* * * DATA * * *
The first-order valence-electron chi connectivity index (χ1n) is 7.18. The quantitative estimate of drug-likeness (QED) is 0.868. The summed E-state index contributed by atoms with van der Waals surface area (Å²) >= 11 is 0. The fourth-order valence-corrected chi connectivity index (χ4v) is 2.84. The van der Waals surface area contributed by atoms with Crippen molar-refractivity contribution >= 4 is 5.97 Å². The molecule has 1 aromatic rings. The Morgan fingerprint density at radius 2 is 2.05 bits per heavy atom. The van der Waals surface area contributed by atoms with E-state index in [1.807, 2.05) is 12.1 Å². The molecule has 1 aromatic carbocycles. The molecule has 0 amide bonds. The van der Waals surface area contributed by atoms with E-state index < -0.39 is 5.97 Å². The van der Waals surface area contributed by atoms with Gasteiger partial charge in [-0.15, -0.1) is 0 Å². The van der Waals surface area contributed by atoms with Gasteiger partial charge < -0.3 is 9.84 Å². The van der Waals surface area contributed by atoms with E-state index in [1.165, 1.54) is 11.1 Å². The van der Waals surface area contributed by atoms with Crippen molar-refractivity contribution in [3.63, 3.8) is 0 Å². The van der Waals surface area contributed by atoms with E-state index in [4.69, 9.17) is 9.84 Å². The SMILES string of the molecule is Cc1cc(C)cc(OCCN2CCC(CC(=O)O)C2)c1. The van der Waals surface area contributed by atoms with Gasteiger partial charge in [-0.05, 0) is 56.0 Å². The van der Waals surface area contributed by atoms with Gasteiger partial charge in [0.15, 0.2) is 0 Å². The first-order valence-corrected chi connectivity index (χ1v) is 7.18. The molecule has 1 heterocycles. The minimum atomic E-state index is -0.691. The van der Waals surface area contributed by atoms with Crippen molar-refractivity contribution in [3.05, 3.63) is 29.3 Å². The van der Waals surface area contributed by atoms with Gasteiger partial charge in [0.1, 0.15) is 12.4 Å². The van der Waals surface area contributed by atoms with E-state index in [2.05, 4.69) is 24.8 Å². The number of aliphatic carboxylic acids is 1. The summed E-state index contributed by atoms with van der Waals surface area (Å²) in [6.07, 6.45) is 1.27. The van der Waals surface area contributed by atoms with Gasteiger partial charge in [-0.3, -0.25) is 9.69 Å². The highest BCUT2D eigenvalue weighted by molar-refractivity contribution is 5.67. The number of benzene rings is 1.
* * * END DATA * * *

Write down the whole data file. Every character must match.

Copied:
The first-order valence-electron chi connectivity index (χ1n) is 7.18. The quantitative estimate of drug-likeness (QED) is 0.868. The summed E-state index contributed by atoms with van der Waals surface area (Å²) >= 11 is 0. The fourth-order valence-corrected chi connectivity index (χ4v) is 2.84. The van der Waals surface area contributed by atoms with Crippen molar-refractivity contribution >= 4 is 5.97 Å². The molecule has 1 aromatic rings. The Morgan fingerprint density at radius 2 is 2.05 bits per heavy atom. The van der Waals surface area contributed by atoms with E-state index in [1.807, 2.05) is 12.1 Å². The molecule has 1 aromatic carbocycles. The molecule has 0 amide bonds. The van der Waals surface area contributed by atoms with E-state index < -0.39 is 5.97 Å². The van der Waals surface area contributed by atoms with Gasteiger partial charge in [-0.15, -0.1) is 0 Å². The van der Waals surface area contributed by atoms with Gasteiger partial charge < -0.3 is 9.84 Å². The van der Waals surface area contributed by atoms with E-state index in [1.165, 1.54) is 11.1 Å². The van der Waals surface area contributed by atoms with Crippen molar-refractivity contribution in [3.63, 3.8) is 0 Å². The van der Waals surface area contributed by atoms with E-state index in [4.69, 9.17) is 9.84 Å². The SMILES string of the molecule is Cc1cc(C)cc(OCCN2CCC(CC(=O)O)C2)c1. The van der Waals surface area contributed by atoms with Gasteiger partial charge in [-0.05, 0) is 56.0 Å². The van der Waals surface area contributed by atoms with Gasteiger partial charge in [0.15, 0.2) is 0 Å². The first-order valence-corrected chi connectivity index (χ1v) is 7.18. The molecule has 1 heterocycles. The minimum atomic E-state index is -0.691. The van der Waals surface area contributed by atoms with Crippen molar-refractivity contribution in [3.05, 3.63) is 29.3 Å². The van der Waals surface area contributed by atoms with Gasteiger partial charge in [0.1, 0.15) is 12.4 Å². The van der Waals surface area contributed by atoms with E-state index in [2.05, 4.69) is 24.8 Å². The number of aliphatic carboxylic acids is 1. The summed E-state index contributed by atoms with van der Waals surface area (Å²) in [6.07, 6.45) is 1.27. The van der Waals surface area contributed by atoms with Gasteiger partial charge in [-0.3, -0.25) is 9.69 Å². The highest BCUT2D eigenvalue weighted by molar-refractivity contribution is 5.67. The number of benzene rings is 1.